Education Secretary Arne Duncan and his successors would be relegated to cheerleaders for the nation's schools, and governors would be put in charge of classrooms under companion bills Senate and House Republicans introduced Thursday.
Girls of any age can buy generic versions of emergency contraception without prescriptions while the federal government appeals a judge's ruling allowing the sales, a federal appeals court said Wednesday.
In suburban Atlanta, northern Idaho and a number of other places, churches have moved swiftly to sever ties with the Boy Scouts of America in protest over the vote last month to let openly gay boys participate in Scouting.
The first tropical storm of the Atlantic hurricane season, Andrea, formed Wednesday over the Gulf of Mexico and was expected to bring wet weather to parts of Florida's west coast over the next few days.
A federal judge has temporarily allowed a dying 10-year-old girl to move up the adult waiting list for a lung transplant, though an expert has questioned the decision on medical and ethical grounds.
It may sound like an unlikely No. 1 best-seller for any country, but in Norway -- one of the most secular nations in an increasingly godless Europe -- the runaway popularity of the Bible has caught the country by surprise.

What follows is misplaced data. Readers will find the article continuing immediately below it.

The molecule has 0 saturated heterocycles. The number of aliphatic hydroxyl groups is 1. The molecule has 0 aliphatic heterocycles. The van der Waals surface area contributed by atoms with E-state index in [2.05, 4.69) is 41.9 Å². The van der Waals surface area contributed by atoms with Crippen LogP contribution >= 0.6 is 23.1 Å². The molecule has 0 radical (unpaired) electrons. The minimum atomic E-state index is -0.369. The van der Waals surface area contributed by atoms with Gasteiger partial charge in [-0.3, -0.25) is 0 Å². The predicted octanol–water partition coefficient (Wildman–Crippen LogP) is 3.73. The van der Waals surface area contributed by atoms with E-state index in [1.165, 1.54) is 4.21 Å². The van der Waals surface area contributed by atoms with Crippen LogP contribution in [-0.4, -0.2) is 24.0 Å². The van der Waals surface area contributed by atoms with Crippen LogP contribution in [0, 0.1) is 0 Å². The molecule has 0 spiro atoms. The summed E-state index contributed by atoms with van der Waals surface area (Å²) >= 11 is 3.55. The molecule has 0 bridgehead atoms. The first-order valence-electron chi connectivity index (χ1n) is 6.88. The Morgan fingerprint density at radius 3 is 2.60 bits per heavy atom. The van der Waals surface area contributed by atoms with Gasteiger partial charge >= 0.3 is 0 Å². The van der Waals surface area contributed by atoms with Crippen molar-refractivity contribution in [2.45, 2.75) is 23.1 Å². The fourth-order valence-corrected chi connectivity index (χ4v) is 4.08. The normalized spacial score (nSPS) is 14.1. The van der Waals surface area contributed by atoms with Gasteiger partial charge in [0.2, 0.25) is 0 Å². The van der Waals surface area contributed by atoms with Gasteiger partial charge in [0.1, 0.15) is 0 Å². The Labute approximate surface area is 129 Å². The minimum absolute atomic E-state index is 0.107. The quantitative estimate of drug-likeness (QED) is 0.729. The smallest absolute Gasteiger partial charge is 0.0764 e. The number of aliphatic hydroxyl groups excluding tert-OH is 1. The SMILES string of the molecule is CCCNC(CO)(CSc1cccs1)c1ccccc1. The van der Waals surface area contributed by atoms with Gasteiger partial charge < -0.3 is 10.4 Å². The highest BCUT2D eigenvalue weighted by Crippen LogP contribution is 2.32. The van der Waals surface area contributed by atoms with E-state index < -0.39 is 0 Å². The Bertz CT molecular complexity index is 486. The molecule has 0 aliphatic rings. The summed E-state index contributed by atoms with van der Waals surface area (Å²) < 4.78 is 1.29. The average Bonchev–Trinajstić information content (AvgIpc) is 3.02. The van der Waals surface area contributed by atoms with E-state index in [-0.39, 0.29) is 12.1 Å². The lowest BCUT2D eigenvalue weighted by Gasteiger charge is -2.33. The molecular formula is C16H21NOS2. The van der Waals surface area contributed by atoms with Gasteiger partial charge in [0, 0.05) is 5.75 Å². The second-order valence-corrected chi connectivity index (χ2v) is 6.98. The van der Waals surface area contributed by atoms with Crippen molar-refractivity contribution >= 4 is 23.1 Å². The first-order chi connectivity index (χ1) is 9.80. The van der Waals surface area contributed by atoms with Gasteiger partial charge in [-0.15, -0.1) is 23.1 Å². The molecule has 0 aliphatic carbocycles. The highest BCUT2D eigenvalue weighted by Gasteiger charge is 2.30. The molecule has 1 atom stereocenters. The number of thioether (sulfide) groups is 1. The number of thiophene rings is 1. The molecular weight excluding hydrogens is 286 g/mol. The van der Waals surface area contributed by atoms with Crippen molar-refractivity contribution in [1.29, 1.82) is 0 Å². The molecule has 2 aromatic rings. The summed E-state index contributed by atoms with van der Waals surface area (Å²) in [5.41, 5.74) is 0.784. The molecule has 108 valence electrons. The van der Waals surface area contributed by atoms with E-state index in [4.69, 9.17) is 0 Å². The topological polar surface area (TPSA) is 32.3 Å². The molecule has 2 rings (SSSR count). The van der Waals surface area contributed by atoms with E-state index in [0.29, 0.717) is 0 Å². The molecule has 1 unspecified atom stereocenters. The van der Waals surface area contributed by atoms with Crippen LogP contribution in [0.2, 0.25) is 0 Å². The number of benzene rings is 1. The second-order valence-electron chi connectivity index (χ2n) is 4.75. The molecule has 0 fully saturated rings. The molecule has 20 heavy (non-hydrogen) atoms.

Black people are arrested for possessing marijuana at a higher rate than white people, even though marijuana use by both races is about the same, the American Civil Liberties Union reports in a new study.
Pfc. Bradley Manning's court-martial over the leak of hundreds of thousands of classified documents has been all about secrecy and security, and his trial has taken on a cloak and dagger feel, too.
Lawmakers outraged by sexual assaults in the military are moving swiftly to address the problem, tackling legislation that would strip commanders of their authority to overturn convictions in rape and assault cases.
The deadly tornado that plowed through an area near Oklahoma City last week was even larger and more powerful than previously estimated -- a record 2.6 miles wide with winds that reached nearly 300 mph, just shy of the strongest winds ever measured.
An Army psychiatrist charged with gunning down Fort Hood soldiers said Tuesday his defense would show that he was compelled to do so because deploying U.S. troops posed an imminent danger to Taliban fighters.
1. Mother of two brothers charged with murder speaks out COLUMBUS & LOWNDES COUNTY
2. Columbus shooting leaves one injured COLUMBUS & LOWNDES COUNTY
3. Four have qualified for Dist. 17 seat COLUMBUS & LOWNDES COUNTY